Meditation can bring meaning to our lives. By learning to watch our thoughts and emotions we can gradually create a distance between them and our innermost self. This leads to an increasing ability to be less affected by these thoughts and emotions and a consequent freedom to live more in the present and less in the troubling past or the anxious future. Our lives can then grow in joy, spontaneity and fulfilment.
Vipassana meditation is a rational method for clearing the mind of the mental factors that cause distress and pain. This simple technique does not invoke the help of a god, spirit or any other external power but relies on our own efforts, thus making it open to people of any faith or those who ascribe to none. It is a way of self-transformation through self-observation.
The Pali word vipassana has two parts. Passana means seeing or perceiving, while the prefix vi has several meanings, one of which is through. Vipassana literally cuts through the mind’s curtains of delusion. Vi can also mean intense, in which case vipassana means intense, deep or powerful seeing. It can result in immediate insight which has nothing to do with reasoning, logic or thinking.
How to practise Vipassana meditation
- Sit comfortably with your spine straight
- Allow yourself to settle and take a few deep breaths in and out
- Bring your attention either to your nostrils or your belly and witness the rise and fall of your breath. If your mind starts wandering, you feel pain or discomfort, or there’s some emotional turmoil, just keep coming back to the awareness of the breath – rising and falling, rising and falling.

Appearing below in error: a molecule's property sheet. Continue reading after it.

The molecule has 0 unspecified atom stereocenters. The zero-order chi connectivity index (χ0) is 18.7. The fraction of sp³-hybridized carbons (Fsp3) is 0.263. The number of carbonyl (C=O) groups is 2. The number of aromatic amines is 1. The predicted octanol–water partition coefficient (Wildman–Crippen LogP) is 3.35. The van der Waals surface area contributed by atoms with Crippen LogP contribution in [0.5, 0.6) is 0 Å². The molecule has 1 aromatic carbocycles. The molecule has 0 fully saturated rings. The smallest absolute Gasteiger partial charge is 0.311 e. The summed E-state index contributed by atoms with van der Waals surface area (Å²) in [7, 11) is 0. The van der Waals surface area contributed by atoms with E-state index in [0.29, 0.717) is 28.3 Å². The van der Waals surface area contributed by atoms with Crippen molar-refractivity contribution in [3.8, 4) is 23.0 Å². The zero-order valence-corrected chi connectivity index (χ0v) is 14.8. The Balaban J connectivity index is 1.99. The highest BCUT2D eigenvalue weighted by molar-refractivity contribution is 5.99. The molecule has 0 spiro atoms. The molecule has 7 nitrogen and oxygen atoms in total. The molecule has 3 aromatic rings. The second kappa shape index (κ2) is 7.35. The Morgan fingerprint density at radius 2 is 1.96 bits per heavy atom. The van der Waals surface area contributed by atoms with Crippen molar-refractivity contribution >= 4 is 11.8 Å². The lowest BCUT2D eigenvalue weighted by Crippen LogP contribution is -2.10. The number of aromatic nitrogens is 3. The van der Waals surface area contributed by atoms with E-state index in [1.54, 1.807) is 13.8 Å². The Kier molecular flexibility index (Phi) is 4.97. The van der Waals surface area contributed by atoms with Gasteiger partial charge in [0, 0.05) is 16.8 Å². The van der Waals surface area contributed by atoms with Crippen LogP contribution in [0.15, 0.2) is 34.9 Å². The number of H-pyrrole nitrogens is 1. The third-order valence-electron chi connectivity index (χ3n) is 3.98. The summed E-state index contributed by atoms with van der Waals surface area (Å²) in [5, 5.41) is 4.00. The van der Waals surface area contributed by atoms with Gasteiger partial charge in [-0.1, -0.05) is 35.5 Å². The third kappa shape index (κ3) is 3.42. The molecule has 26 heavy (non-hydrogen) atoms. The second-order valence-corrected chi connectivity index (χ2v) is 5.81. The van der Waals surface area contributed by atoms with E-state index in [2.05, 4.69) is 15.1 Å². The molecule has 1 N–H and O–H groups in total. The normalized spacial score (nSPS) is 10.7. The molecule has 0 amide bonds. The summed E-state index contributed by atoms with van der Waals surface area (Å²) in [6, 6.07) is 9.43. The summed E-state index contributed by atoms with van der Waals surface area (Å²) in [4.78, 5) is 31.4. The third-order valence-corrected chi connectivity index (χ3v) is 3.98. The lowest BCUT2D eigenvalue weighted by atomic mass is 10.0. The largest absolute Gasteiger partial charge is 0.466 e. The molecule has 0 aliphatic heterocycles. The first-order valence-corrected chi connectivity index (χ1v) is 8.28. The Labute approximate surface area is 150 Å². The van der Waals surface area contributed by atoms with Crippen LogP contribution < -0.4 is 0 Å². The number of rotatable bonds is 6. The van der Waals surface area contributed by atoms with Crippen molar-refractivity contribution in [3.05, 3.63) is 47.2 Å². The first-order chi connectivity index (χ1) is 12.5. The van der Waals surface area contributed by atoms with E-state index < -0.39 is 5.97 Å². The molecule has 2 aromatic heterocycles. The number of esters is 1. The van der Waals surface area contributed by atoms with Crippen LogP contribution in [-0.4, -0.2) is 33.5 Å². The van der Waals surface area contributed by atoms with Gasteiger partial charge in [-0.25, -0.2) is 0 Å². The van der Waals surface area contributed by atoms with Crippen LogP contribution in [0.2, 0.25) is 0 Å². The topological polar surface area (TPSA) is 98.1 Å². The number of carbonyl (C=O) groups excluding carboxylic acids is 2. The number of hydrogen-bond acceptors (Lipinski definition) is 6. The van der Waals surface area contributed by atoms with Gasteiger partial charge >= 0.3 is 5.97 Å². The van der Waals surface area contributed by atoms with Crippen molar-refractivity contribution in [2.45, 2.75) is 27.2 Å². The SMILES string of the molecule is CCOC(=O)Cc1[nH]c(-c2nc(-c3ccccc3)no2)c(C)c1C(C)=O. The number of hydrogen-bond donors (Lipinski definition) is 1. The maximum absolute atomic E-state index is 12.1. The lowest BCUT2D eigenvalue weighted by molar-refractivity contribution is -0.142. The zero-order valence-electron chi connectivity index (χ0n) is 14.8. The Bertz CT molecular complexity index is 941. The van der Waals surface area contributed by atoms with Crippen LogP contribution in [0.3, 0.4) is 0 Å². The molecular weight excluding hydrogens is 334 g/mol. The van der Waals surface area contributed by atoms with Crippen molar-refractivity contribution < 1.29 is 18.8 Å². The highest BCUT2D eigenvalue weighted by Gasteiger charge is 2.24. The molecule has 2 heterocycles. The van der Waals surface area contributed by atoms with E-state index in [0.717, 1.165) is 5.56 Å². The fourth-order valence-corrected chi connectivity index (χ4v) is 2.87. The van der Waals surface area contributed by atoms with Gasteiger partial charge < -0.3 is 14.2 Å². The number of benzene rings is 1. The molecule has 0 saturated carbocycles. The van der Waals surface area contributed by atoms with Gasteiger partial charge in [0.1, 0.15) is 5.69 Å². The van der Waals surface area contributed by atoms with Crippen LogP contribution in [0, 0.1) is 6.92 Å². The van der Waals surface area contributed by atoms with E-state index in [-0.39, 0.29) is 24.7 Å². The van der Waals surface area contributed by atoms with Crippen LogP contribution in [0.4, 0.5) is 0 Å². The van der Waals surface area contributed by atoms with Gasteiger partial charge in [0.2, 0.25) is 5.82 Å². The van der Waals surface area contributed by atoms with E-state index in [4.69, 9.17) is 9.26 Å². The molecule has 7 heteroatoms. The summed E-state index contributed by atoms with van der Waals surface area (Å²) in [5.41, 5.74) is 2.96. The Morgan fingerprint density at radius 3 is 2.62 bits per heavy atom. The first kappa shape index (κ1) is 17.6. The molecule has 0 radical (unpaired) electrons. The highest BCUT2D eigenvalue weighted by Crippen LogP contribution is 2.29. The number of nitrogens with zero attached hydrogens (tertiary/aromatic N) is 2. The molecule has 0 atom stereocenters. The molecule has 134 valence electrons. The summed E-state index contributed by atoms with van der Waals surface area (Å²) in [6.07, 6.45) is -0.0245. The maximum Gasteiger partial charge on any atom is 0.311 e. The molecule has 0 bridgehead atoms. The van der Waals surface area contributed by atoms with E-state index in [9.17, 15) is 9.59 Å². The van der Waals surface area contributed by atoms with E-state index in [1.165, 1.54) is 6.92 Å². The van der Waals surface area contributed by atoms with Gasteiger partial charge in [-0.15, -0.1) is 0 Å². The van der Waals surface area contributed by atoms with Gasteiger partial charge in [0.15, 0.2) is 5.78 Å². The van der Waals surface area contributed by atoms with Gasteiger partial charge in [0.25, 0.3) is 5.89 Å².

Do this for 40 minutes.
After the sitting phase, you may want to take this meditation into a slow, walking meditation, called a Vipassana walk. Walk very consciously and about three times slower than your usual walk. Bring your attention to the feeling of your feet touching the ground.
Do this for 20 minutes. This is a very beautiful way to complete the Vipassana meditation. This is how Buddha practised it – 40 minutes sitting, 20 minutes walking, until he became enlightened.
Misunderstandings about meditation
One of the most common misunderstandings about meditation is that it should calm the mind and, if practised correctly, it will eventually lead us to stop thinking. This is wrong! As long as blood is flowing through our brains, thoughts will occur. We have therefore not failed if our mind is not a still, silent pool at the end of our meditation session. The nature of the mind is to generate thoughts; the mind is, in fact, likened in the East to a ceaselessly active monkey.
Meditation is about observing the mind, observing our thoughts, not changing them. And this process of observation is enough: just noticing our wild animal of a mind jumping about, doing its usual thing is meditation. What happens next is a mystery to be discovered – if our mind becomes calmer and quieter, all the better. If our creativity bursts forth – let’s enjoy it! Let’s live this mystery that is called our life!
“This being human is a guest house.
Every morning a new arrival.
A joy, a depression, a meanness,
some momentary awareness comes
As an unexpected visitor.
Welcome and entertain them all!
Even if they’re a crowd of sorrows,
who violently sweep your house
empty of its furniture,
still treat each guest honourably.
He may be clearing you out
for some new delight.
The dark thought, the shame, the malice,
meet them at the door laughing,
and invite them in.
Be grateful for whoever comes,
because each has been sent
as a guide from beyond.”